In this picture, Skyy Genies and Chidera Onyeka are presenting a short skit. The short skit focuses on invitations, as well as the months and days in Japanese. This photo symbolizes our hard work as Japanese students who dedicate our time and efforts into learning and making progress through this program. Although performing skits is not my favorite thing to do, I continue to be appreciative because they aid me to become better with speaking Japanese.

Rakiya Washington

Kennedy Center Experience

Kennedy Center Japanese Connections

By Rakiya Washington

On Wednesday, October 18, 2017, I had the great opportunity to watch Koto Player, Yumi Kurosawa, and So You Think You Can Dance dancer, Virgil Gadson, perform together for the first time. While watching the duet, I was in tears as the beautiful Koto playing and the breathtaking, skillful dance meshed together perfectly. Since I had never experienced something like this before, I was simply stunned with the amount of skill and technical competence that both performers inhabited. I have always been a fanatic for great music and beautiful dance, yet this experience has made me love both so much more than I have ever before, and I would love to have the opportunity to watch something as breathtaking as this was again.

Creating a Keiretsu

By Rakiya Washington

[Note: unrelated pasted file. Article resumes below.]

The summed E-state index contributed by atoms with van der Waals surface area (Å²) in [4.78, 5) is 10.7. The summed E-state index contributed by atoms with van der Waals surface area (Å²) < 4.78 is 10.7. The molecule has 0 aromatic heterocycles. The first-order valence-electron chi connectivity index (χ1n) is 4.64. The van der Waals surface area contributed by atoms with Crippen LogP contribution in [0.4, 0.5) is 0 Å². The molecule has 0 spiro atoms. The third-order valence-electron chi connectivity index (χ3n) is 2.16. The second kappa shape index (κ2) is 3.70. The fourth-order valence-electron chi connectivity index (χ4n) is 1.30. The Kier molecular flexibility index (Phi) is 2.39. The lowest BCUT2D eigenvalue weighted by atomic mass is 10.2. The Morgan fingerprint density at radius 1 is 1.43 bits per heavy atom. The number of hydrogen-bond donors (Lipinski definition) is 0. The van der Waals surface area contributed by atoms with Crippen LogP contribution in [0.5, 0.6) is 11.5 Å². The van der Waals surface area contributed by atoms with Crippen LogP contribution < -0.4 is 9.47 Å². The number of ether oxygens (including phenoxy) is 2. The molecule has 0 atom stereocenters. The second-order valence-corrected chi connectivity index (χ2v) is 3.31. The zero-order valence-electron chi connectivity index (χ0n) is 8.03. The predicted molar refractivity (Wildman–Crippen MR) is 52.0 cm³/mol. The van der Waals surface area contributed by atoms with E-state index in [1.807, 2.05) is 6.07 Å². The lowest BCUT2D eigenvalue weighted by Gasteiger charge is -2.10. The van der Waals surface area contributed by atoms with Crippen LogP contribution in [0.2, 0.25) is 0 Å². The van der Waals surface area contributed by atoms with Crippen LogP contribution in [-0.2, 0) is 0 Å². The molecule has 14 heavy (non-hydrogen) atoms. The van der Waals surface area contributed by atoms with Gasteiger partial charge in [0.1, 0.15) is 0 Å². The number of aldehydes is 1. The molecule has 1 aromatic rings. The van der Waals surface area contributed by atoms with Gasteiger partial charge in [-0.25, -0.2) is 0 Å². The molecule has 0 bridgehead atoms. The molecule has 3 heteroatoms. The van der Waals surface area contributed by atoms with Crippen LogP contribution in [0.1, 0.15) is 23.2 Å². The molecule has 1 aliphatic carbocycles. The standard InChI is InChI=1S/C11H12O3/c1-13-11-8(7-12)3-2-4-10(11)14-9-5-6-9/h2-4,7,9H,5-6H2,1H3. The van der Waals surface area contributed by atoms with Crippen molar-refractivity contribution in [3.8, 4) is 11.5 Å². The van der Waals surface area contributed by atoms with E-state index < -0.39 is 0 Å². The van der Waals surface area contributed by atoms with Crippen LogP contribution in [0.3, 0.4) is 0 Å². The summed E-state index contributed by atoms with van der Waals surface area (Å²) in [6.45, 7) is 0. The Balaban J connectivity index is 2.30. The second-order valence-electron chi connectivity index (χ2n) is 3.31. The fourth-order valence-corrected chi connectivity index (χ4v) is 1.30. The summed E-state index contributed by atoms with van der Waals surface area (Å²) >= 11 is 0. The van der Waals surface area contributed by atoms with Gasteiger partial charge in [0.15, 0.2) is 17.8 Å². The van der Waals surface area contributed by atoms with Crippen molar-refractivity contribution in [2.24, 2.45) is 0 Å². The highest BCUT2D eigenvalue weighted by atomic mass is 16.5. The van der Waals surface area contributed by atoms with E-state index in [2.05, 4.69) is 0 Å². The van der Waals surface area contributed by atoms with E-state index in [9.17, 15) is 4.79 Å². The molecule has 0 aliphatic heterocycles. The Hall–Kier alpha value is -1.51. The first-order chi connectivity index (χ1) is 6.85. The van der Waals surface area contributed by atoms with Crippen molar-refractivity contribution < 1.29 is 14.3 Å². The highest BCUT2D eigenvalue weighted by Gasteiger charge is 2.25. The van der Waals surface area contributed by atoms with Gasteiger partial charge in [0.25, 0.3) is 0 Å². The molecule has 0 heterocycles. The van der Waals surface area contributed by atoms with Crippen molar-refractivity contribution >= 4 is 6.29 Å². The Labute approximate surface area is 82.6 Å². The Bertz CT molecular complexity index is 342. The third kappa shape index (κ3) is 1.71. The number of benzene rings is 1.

When reading chapter 5 in the wonderful Geek in Japan, provided by the Japanese Plus Program, the most interesting topic that I learned about was pertaining to how the Japanese create a keiretsu in business. I thought this was interesting because it reminded me of other partnerships that had similar obligations, such as the League of Nations and the United Nations. They seemed related to me because in the passage, the keiretsu was an alliance that was responsible for the economic success of other businesses and similarly, the League of Nations and United Nations were created in order to create equal opportunity for success for each country involved. Another similarity that I noticed was how the United States was involved in both. In Japan, the United States’s role was to aid the MITI (Ministry of International Trade and Industry) control the entire Japanese industry and similarly, the United States played a leading role in the United Nations.